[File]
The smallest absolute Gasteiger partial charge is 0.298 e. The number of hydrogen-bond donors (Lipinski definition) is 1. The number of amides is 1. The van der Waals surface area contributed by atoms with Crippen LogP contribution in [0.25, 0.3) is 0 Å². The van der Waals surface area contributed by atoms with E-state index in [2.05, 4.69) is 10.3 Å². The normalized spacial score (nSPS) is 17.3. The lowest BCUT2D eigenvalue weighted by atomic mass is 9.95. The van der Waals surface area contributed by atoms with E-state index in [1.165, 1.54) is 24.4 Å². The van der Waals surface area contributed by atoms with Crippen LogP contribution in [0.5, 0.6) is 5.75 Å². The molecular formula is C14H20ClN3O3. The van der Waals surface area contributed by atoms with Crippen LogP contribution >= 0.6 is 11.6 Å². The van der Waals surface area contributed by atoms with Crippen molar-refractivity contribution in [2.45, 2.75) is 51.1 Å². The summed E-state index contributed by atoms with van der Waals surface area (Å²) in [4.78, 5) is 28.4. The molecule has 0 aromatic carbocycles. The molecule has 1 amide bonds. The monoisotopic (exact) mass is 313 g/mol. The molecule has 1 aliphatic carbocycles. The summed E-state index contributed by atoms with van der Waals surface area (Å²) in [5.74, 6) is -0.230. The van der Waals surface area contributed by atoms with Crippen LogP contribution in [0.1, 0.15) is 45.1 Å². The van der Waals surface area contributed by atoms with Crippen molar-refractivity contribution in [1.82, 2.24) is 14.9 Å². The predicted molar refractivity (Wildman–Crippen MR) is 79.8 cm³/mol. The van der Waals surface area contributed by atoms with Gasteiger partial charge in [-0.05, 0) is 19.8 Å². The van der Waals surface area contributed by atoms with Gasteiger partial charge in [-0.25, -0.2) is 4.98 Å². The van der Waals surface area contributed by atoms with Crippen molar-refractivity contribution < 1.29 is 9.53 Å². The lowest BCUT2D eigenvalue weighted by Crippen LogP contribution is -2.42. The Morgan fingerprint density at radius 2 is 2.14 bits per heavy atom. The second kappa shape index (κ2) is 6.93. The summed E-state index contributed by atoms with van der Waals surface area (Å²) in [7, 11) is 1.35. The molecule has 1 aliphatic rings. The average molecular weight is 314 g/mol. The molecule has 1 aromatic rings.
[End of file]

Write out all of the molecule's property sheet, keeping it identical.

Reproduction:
The smallest absolute Gasteiger partial charge is 0.298 e. The number of hydrogen-bond donors (Lipinski definition) is 1. The number of amides is 1. The van der Waals surface area contributed by atoms with Crippen LogP contribution in [0.25, 0.3) is 0 Å². The van der Waals surface area contributed by atoms with E-state index in [2.05, 4.69) is 10.3 Å². The normalized spacial score (nSPS) is 17.3. The lowest BCUT2D eigenvalue weighted by atomic mass is 9.95. The van der Waals surface area contributed by atoms with E-state index in [1.165, 1.54) is 24.4 Å². The van der Waals surface area contributed by atoms with Crippen LogP contribution in [0.5, 0.6) is 5.75 Å². The molecular formula is C14H20ClN3O3. The van der Waals surface area contributed by atoms with Crippen LogP contribution >= 0.6 is 11.6 Å². The van der Waals surface area contributed by atoms with Crippen molar-refractivity contribution in [2.45, 2.75) is 51.1 Å². The summed E-state index contributed by atoms with van der Waals surface area (Å²) in [4.78, 5) is 28.4. The molecule has 0 aromatic carbocycles. The molecule has 1 amide bonds. The monoisotopic (exact) mass is 313 g/mol. The molecule has 1 aliphatic carbocycles. The summed E-state index contributed by atoms with van der Waals surface area (Å²) in [5.74, 6) is -0.230. The van der Waals surface area contributed by atoms with Crippen LogP contribution in [0.1, 0.15) is 45.1 Å². The van der Waals surface area contributed by atoms with Crippen molar-refractivity contribution in [1.82, 2.24) is 14.9 Å². The predicted molar refractivity (Wildman–Crippen MR) is 79.8 cm³/mol. The van der Waals surface area contributed by atoms with Gasteiger partial charge in [-0.05, 0) is 19.8 Å². The van der Waals surface area contributed by atoms with Gasteiger partial charge in [-0.25, -0.2) is 4.98 Å². The van der Waals surface area contributed by atoms with Crippen molar-refractivity contribution < 1.29 is 9.53 Å². The lowest BCUT2D eigenvalue weighted by Crippen LogP contribution is -2.42. The Morgan fingerprint density at radius 2 is 2.14 bits per heavy atom. The second kappa shape index (κ2) is 6.93. The summed E-state index contributed by atoms with van der Waals surface area (Å²) in [7, 11) is 1.35. The molecule has 1 aliphatic rings. The average molecular weight is 314 g/mol. The molecule has 1 aromatic rings.